When your child is born.
You go through it all. Your insides tearing, just like the screams renting the air. Apart. Some so strong they die the moment they take birth. In the throat itself. Shrouded in the silence of decorum you were taught to maintain. You try behave. Cooperate, as you get killed to be born in the form of your child. You heed the doctors, the nurses order you. Sit-up and spread, now push a universe out. Exposed but all sense of shame lost somewhere in the crowd of pain. Earth-shattering. Every vessel in your body threatening to explode. Exploding. The only truth? You, what’s inside of you … and the struggle. And then it comes, looking blood and sweat but with your nose, or maybe eyes too. An out of body experience for the pain leaves you. Suddenly. Your body is yours again. Cleaned and cherubic, wrapped in pastels, your baby comes into your arms.
And then the world takes over. Hospital or home. Your child no longer yours. The oldest around occupies the throne, orders the next in line. Instructions from Stone Age. Some wise, most otherwise! Don’t count the toes thus, stop the camera, you fool! Black dots on foreheads, black thread on the ankle. Face North and recite a mantra. Sleep, don’t sleep. Don’t drink, why eat. Praising your child you evil mother? Pour kohl into those tiny eyes. Ugly. What do the doctors know? Honey, have you got honey? Bind them in wool in summers, as tightly in superstition too. Sense sits suspended. You can hear the commands and commandments. You can hear another scream rising. In a throat still swollen sore. Yet to recover from pain they too felt, once, when they delivered theirs. You wonder. Did they? Teeth gritted you curse, silently. Oh the shame! A newly made mother cursing. But you care not. You want to just be. With your child. After an eternity of wait.
But the world creates a circus around you. Of dos and don’ts. Of grey hair versus young curls. Of utter obsoleteness donning jeans or progress even in salwar-kameez. The contrasts and contradictions, the fake ‘Oh so sweets’ and the frivolous banter. Hurt. Your child reduced to a weight-at-birth. Curiously asked. As if the .3 was your doing. Your child an object, to be done with as they please. Puppet bodies, both of you. Neither to be claimed as yours. Taken away from you when they fancy fun. Or you feed, and the world watches. And you, reduced too to a wounded bag. Blood. Bones. Breasts. Bull shit. You. The mother. The epicentre of the tamasha of birth.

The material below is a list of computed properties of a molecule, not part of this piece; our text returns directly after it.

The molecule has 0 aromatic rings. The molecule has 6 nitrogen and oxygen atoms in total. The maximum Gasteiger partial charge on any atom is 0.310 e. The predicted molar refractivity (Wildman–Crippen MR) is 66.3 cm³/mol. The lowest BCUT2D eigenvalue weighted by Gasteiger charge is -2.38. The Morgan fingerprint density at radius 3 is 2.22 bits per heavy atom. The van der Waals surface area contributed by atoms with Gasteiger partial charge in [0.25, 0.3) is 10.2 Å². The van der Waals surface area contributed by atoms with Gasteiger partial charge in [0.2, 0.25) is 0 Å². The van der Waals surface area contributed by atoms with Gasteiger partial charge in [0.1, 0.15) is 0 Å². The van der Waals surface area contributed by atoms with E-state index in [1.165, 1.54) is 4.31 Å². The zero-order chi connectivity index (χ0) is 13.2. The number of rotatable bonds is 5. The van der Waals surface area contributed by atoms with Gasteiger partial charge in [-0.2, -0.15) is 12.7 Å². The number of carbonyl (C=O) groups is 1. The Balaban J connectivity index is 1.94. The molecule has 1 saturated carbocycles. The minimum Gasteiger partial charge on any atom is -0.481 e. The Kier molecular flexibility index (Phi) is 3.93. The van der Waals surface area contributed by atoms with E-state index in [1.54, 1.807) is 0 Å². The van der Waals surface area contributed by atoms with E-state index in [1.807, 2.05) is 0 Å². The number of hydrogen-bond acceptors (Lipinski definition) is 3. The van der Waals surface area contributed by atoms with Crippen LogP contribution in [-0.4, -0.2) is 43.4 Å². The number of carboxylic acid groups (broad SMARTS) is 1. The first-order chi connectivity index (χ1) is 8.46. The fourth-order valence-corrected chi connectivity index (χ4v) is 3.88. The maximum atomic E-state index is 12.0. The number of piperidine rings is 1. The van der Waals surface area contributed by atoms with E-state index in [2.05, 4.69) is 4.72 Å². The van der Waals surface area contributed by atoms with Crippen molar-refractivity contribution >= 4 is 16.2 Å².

And then when death visits.
Its claws, long ones, you cannot escape. And neither the talons of those who come prey on your loss. You see the extra effort they touched up their eyes with. And time. To pick a pretty white for the occasion. You are crying inside, smiling in their face. Returning smile with a ‘What can we do?’ But longing. To be alone. Assess. Assimilate. Adapt to an Absence. They? To mark Attendance. To meet friends and family they come like white sheep. A flock. To sit back and study clothes and jewellery. Catch up on lost time. Gossip. Look forward to the meal. How oily! Tea anyone? You walk around empty, but offering full cups of tea. Sugar? I have diabetes you want to kill me?
The ‘body’ arrives from the morgue. The calculated tears, and cries begin the show. Set dialogues spelling RIP. Another scream rising in your throat. But this no time to rage, for you still grieve. Wait. Eagerly. For it will be over soon and they will leave. To live their lives, maybe stop by at a drive-in and pick something special for the night on their way homes. And when it comes, the moment called space, those lists of rituals and lists of rites need your time, your attention and your heart, a bit of which expired that morn. In details you are lost. In arrangements for the rites of passage you cannot find yourself. You cannot. Meticulous precision of everything and everyone around the ‘body’. Daughters don’t touch. Keep off. Who are you to say? But no time to say this. Bathe and make ready for the final exit. This hand first that foot next. All female eyes watch the naked ‘body’. Who puts the coconut first? Or the final shawl? Politics! You, keep the child in. No, get him out. The elders war, some curse the bad tea, one eats biscuits in peace looking for the pista. The priest does his thing. And you wait. For your time to be with what may be nothing but a memory, already. Smoky. But at least alone, for then you can grieve. Away from the tamasha that death brings inside your home. Your head. Around a ‘body’.
Is there no escape?
There is. Your voice. Through a swollen throat, or one saline with crying. And a palm up front saying ‘stop’. Show them the fatigue, and the guerilla fatigue. From under the hair matted with sweat. Post-delivery. Or post-death in the family. Say ‘shh’, politely. Then ‘Stop the show. Of meaninglessness.’
No other way out. Your voice they should not own.
So, I say Stop! To escape.
The only way I know.
So, I say Stop! To escape.
The only way I know.
[Written for WordPress Daily Prompts : 365 Writing Prompts aimed at posting at least once a day, based on the prompts provided. The prompt for today was - Escape! - Describe your ultimate escape plan (and tell us what you’re escaping from)]